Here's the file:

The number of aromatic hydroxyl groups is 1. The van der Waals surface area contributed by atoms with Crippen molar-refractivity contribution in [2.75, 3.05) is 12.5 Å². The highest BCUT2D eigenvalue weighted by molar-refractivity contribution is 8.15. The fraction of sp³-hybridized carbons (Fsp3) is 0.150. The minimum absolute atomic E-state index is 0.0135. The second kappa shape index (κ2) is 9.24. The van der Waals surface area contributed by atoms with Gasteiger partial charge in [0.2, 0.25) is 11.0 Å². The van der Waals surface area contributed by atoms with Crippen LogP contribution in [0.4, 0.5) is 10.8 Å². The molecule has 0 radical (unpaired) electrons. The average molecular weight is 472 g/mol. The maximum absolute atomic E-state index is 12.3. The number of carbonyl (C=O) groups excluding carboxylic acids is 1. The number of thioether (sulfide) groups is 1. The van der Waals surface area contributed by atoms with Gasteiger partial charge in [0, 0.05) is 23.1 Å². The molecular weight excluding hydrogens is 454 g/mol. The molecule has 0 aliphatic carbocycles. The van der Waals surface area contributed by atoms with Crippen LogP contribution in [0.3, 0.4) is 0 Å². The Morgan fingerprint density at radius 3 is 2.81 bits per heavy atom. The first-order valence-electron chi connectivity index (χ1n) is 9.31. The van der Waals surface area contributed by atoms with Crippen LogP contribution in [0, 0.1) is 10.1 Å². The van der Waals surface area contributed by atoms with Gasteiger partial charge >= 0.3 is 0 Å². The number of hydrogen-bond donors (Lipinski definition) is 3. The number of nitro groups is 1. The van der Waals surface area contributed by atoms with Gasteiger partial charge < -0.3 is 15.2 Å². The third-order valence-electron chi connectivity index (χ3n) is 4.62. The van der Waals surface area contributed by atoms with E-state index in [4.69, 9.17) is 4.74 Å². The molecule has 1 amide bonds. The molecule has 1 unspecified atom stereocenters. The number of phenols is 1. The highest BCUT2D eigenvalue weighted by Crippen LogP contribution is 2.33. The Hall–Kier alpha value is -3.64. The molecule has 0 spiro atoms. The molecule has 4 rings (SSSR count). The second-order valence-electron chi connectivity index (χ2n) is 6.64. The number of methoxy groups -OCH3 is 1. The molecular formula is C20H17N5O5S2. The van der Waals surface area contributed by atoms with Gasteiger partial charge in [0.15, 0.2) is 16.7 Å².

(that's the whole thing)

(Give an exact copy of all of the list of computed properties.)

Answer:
The number of aromatic hydroxyl groups is 1. The van der Waals surface area contributed by atoms with Crippen molar-refractivity contribution in [2.75, 3.05) is 12.5 Å². The highest BCUT2D eigenvalue weighted by molar-refractivity contribution is 8.15. The fraction of sp³-hybridized carbons (Fsp3) is 0.150. The minimum absolute atomic E-state index is 0.0135. The second kappa shape index (κ2) is 9.24. The van der Waals surface area contributed by atoms with Gasteiger partial charge in [0.2, 0.25) is 11.0 Å². The van der Waals surface area contributed by atoms with Crippen LogP contribution in [0.4, 0.5) is 10.8 Å². The molecule has 0 radical (unpaired) electrons. The average molecular weight is 472 g/mol. The maximum absolute atomic E-state index is 12.3. The number of carbonyl (C=O) groups excluding carboxylic acids is 1. The number of thioether (sulfide) groups is 1. The van der Waals surface area contributed by atoms with Gasteiger partial charge in [0, 0.05) is 23.1 Å². The molecular weight excluding hydrogens is 454 g/mol. The molecule has 0 aliphatic carbocycles. The van der Waals surface area contributed by atoms with Crippen LogP contribution in [0.3, 0.4) is 0 Å². The Morgan fingerprint density at radius 3 is 2.81 bits per heavy atom. The first-order valence-electron chi connectivity index (χ1n) is 9.31. The van der Waals surface area contributed by atoms with Crippen LogP contribution in [0, 0.1) is 10.1 Å². The van der Waals surface area contributed by atoms with Gasteiger partial charge >= 0.3 is 0 Å². The number of hydrogen-bond donors (Lipinski definition) is 3. The number of nitro groups is 1. The van der Waals surface area contributed by atoms with Gasteiger partial charge < -0.3 is 15.2 Å². The third-order valence-electron chi connectivity index (χ3n) is 4.62. The van der Waals surface area contributed by atoms with E-state index in [4.69, 9.17) is 4.74 Å². The molecule has 1 amide bonds. The molecule has 1 unspecified atom stereocenters. The number of phenols is 1. The highest BCUT2D eigenvalue weighted by Crippen LogP contribution is 2.33. The Hall–Kier alpha value is -3.64. The molecule has 0 spiro atoms. The molecule has 4 rings (SSSR count). The second-order valence-electron chi connectivity index (χ2n) is 6.64. The number of methoxy groups -OCH3 is 1. The molecular formula is C20H17N5O5S2. The van der Waals surface area contributed by atoms with Gasteiger partial charge in [0.15, 0.2) is 16.7 Å².